Good CD player vs. Transport and DAC

Where am I going to get the best Digital playback? Going with a high end CD player or a transport and DAC? Also, what's the difference between a transport and a cd player if you are using an external dac with either one? I am thinking of an Oppo bdp 95 to use for cd play back since it seems to have a really nice dac (SABRE32 Reference ES9018 from ESS Technology). I am currently using a denon dvd 2900 and a musical fidelity v-dacII with pangea p100 power supply. Any feedback is greatly appreciated! Thanks!
B_limo, my experience with 32 bit DACs is that they are holistically superior. There may be some extreme 24 bit players/DACS which compete well, but typically the 32 bit players/DACs have cleaned up in terms of superior performance.

I encourage you to read all my articles pertaining to Opamp rolling the EE DAC and DAC Plus, especially the article detailing discrete Opamp rolling the DAC Plus. But there are many favorites out there, and you'll find no shortage of enthusiasm for them.

At some point I would expect there will come along a DAC which is so profoundly superior to the EE Minimax Plus that I may find it worthy of giving up the discrete Opamp rolling. Just when you think you have the ideal system/methodology something else comes along and wows. But I'm having a lot of fun with this setup currently.
Blimo - One quick related piece of advice I have is to use shielded AC cables on your transport & DAC wherever possible. It makes a difference. Note that specialists like Chris VenHaus of VH Audio advocate use of shielded cables on digital equipment, so the experts agree.
The industry has gone back and forth on what is best. In the early 90s, the outboard DAC was "the best". The by the late 90s, sperate DACs kind of died off. The by the mid 00s, they made a comeback, but a much higher price.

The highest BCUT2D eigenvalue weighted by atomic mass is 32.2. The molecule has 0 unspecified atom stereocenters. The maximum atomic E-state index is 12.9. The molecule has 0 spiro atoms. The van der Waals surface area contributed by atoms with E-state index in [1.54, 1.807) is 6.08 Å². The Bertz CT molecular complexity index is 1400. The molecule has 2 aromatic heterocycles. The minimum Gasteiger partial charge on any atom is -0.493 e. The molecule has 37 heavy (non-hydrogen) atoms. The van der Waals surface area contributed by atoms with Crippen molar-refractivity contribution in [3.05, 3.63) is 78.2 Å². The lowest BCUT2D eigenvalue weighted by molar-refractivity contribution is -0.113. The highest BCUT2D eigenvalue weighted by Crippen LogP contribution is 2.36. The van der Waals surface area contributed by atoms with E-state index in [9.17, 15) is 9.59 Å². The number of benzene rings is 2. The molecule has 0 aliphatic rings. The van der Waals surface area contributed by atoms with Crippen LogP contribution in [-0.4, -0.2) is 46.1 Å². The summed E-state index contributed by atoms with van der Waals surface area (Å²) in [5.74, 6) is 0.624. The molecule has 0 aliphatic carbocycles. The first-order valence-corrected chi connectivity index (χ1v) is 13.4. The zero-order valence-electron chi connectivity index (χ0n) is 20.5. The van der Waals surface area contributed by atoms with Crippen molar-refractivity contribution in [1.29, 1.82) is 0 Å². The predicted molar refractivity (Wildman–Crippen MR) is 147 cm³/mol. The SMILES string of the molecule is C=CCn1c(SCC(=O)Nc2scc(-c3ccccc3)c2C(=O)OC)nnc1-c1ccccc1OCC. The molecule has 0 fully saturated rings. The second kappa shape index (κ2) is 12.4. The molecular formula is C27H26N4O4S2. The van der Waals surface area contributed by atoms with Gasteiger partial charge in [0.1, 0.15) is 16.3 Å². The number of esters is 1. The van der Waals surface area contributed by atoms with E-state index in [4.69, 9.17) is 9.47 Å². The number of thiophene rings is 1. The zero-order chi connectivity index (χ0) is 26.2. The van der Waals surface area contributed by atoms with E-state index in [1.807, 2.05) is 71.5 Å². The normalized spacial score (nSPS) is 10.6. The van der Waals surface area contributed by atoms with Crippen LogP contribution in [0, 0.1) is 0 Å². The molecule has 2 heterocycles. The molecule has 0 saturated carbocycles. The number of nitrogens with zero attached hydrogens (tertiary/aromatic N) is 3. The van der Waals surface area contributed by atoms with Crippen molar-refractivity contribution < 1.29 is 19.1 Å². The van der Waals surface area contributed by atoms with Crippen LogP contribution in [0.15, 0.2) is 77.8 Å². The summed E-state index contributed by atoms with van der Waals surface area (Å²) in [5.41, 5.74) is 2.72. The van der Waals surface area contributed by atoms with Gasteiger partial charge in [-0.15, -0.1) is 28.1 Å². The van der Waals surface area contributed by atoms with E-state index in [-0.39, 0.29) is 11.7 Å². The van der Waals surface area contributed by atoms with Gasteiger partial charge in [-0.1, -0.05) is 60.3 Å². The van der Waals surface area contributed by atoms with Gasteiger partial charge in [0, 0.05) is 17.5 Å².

This gets way too techinical and could fill up volumns, but if you or connecting a transport to a DAC using the lowley SPDIF standard, you will never really get anywhere, because this only allow for the signal to go on way and does not allow the DAC to talk back to the transport. This has somethng to do with timing and jitter errors and data clocking....needs to be explained a million times by someone else :)
My head is in the cloud still after reading this post. Thank you all for your input. :) by the way!!
Ok. Assuming I have a great outboard Dac and want to invest in a CD transport. I know some of you rolling your eyes right I am a big fan of old tech and have found CDs sound great if the recording jives. 

Below is taken directly from the Cambridge Audio website:
Inside most transports, you’ll find:
  • A transformer for power
  • A laser to read the information from a disc
  • A motor to spin the CD at the right speed for the laser
  • A servo that operates the motor for how fast the CD spins under the laser
  • A CD tray to carefully align the disc with the motor and the laser
  • A digital output.

Correct me if I am wrong! Base on this information above, a CD transport doesn't have anything to do with the built-in clock, recock, converting the digital signal to Analog etc...purely carries digital signal to the Dac for processing...
1. Wouldn't it make sense to purchase a  decent unit without breaking one's bank account?
2. Why is it the more costly one such as Mark Levision no.37, for example, is justifiable purchase?

I am torn..inexpensive or expensive CD transport.....LOL.

The Cambridge is a competent player.

There are a few in the upper 3-figures.  There are plenty of threads on transport choice.

The new kid on the block is the Nuprime.  Besides the basics, it seems to upsample, on request, before outputting to the DAC.

Many have reported better sound from the more expensive Jay's.  Again, see the relevant threads.